Crime continued to drop in Forest Park in 2005 though not by nearly as much as one year ago when it declined by 19 percent. According to crime statistics released last week by the Forest Park Police Department crime dropped in 2005 by an additional three percent.
The report, which tracks major crime categories, did reflect some notable shifts including a decrease in drug arrests and a hike in thefts.
Drug arrests dropped by nearly 50 percent last year, from 101 in 2004 to 51 in 2005. The most substantial drop was in marijuana related arrests, which dropped from 39 in 2004 to 13 in 2005. Arrests for possession of other controlled substances dropped by about 30 percent, while arrests for paraphernalia decreased from 20 to 9.
Police Chief James Ryan said that the decrease in arrests is largely attributable to increased enforcement in areas with a reputation for drug use, such as the parking lot of the Thornton’s gas station at 601 Harlem Ave.
“There’s been a problem going on for a long time at Thornton’s that generated a lot of drug arrests…I think word kind of got out among drug users [that police were on the lookout],” he said.
Ryan said there is no way to know for sure whether drug use in town has dropped along with the number of arrests made. Regardless, numbers from the early months of 2006 seem to indicate that drug arrests are on the rebound, with eight cannabis arrests, 11 arrests for other controlled substances and nine paraphernalia arrests already recorded through March.
Thefts in the village were up nearly 10 percent from 460 in 2004 to 512 in 2005, while arrests for these crimes dropped by about a quarter, from 221 to 163.
Ryan said that, essentially, people are stealing more because they now have more places to steal from.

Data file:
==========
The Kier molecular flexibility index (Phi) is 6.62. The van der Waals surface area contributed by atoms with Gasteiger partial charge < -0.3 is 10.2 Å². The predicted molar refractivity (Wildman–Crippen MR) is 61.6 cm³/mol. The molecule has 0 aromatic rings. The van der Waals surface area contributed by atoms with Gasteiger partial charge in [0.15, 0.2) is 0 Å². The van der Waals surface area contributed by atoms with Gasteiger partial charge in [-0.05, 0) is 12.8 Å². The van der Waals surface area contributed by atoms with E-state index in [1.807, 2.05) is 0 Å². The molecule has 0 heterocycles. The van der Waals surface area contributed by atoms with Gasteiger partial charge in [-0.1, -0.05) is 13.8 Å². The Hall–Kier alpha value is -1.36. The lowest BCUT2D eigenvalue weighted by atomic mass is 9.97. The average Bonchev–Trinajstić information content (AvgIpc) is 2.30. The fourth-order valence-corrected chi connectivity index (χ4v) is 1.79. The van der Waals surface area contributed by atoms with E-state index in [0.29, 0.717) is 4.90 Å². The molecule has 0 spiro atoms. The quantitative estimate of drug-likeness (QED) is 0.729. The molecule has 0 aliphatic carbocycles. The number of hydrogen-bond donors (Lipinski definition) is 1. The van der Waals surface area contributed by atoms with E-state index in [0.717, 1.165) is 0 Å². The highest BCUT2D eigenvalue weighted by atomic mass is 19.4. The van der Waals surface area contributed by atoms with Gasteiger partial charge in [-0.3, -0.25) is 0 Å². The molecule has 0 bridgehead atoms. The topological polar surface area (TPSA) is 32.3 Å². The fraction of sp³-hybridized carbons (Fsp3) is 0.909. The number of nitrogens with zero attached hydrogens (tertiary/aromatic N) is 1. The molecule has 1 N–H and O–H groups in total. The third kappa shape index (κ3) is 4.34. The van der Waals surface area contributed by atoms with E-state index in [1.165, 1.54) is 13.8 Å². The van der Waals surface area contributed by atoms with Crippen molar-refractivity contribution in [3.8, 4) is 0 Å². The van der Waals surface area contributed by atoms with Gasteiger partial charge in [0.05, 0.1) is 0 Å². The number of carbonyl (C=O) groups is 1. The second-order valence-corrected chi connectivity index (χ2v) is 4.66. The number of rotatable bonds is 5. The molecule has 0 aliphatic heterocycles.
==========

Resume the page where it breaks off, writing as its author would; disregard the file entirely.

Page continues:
“The problem we have is as we increase retail establishments, we have an increase in crimes of opportunity,” he said. According to Ryan, a majority of retail thefts in town occur at the large chain stores along Roosevelt Road, such as Kmart at 7630 Roosevelt Rd., Wal-Mart at 1300 Desplaines Ave., and Walgreens at 7200 Roosevelt Rd.
Another notable increase was in motor vehicle thefts, up from 68 in 2004 to 90 in 2005. Only two arrests were made for these crimes last year, compared to none the year before.
“We have noticed a substantial jump in auto thefts but we haven’t really noticed a pattern,” he said, noting that it has been difficult for patrolling officers to stay on the lookout for such crimes without knowing what to look for.
One reoccurring problem, he said, comes from people using false identification to purchase cars at auto dealerships in town.
One success the department has enjoyed is an increase in robbery arrests, which doubled from five in 2004 to 10 last year, though only one such arrest has been made through March in 2006. The number of robberies committed in town also increased by about 30 percent, from 24 to 34. Burglaries dropped off slightly, from 125 in 2004 to 115 in 2005, with arrests up from 12 to 16.
“With burglaries we’ve been pretty successful because usually we can find a pattern and do surveillances and an investigation. If there’s no pattern we can’t do a stakeout,” Ryan said.
Reports of robberies, burglaries and auto thefts, each dropped over 10 percent from 2003 to 2004, with the village’s overall crime rate dropping nearly 20 percent that year.
Arrests for aggravated assaults and batteries were also up in 2005, going from 16 to 24 while occurrences of these crimes dropped from 39 to 31.
There were no murders in town last year, compared to two in 2004, and incidents of criminal sexual assault dropped from four to two, with no arrests being made.